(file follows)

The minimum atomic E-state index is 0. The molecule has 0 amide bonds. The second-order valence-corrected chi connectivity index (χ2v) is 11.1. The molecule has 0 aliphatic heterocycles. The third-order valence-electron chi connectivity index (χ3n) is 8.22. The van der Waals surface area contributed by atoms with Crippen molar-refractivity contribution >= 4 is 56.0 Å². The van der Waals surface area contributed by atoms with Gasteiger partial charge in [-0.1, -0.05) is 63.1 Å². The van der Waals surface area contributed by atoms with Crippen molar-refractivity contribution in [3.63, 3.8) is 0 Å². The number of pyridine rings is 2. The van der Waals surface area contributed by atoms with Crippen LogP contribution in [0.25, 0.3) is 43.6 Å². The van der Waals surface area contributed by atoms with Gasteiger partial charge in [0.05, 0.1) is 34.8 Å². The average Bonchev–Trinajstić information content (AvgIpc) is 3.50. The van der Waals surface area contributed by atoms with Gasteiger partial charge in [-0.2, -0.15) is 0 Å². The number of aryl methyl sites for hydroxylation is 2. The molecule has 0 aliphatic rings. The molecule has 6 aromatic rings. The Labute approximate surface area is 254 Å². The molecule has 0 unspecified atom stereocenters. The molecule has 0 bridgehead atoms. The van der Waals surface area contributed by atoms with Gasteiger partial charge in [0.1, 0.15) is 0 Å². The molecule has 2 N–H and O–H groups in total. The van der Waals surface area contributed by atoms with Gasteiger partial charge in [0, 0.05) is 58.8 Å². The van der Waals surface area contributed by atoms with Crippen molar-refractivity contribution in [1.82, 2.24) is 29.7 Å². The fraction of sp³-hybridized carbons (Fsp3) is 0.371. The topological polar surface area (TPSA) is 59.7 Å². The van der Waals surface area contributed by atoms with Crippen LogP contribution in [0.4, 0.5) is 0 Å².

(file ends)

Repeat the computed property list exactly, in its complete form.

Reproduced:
The minimum atomic E-state index is 0. The molecule has 0 amide bonds. The second-order valence-corrected chi connectivity index (χ2v) is 11.1. The molecule has 0 aliphatic heterocycles. The third-order valence-electron chi connectivity index (χ3n) is 8.22. The van der Waals surface area contributed by atoms with Crippen molar-refractivity contribution >= 4 is 56.0 Å². The van der Waals surface area contributed by atoms with Gasteiger partial charge in [-0.1, -0.05) is 63.1 Å². The van der Waals surface area contributed by atoms with Crippen molar-refractivity contribution in [3.63, 3.8) is 0 Å². The number of pyridine rings is 2. The van der Waals surface area contributed by atoms with Crippen LogP contribution in [0.25, 0.3) is 43.6 Å². The van der Waals surface area contributed by atoms with Gasteiger partial charge in [0.05, 0.1) is 34.8 Å². The average Bonchev–Trinajstić information content (AvgIpc) is 3.50. The van der Waals surface area contributed by atoms with Gasteiger partial charge in [-0.2, -0.15) is 0 Å². The number of aryl methyl sites for hydroxylation is 2. The molecule has 0 aliphatic rings. The molecule has 6 aromatic rings. The Labute approximate surface area is 254 Å². The molecule has 0 unspecified atom stereocenters. The molecule has 0 bridgehead atoms. The van der Waals surface area contributed by atoms with Gasteiger partial charge in [0.1, 0.15) is 0 Å². The molecule has 2 N–H and O–H groups in total. The van der Waals surface area contributed by atoms with Gasteiger partial charge in [0, 0.05) is 58.8 Å². The van der Waals surface area contributed by atoms with Crippen molar-refractivity contribution in [1.82, 2.24) is 29.7 Å². The fraction of sp³-hybridized carbons (Fsp3) is 0.371. The topological polar surface area (TPSA) is 59.7 Å². The van der Waals surface area contributed by atoms with Crippen LogP contribution in [0.4, 0.5) is 0 Å².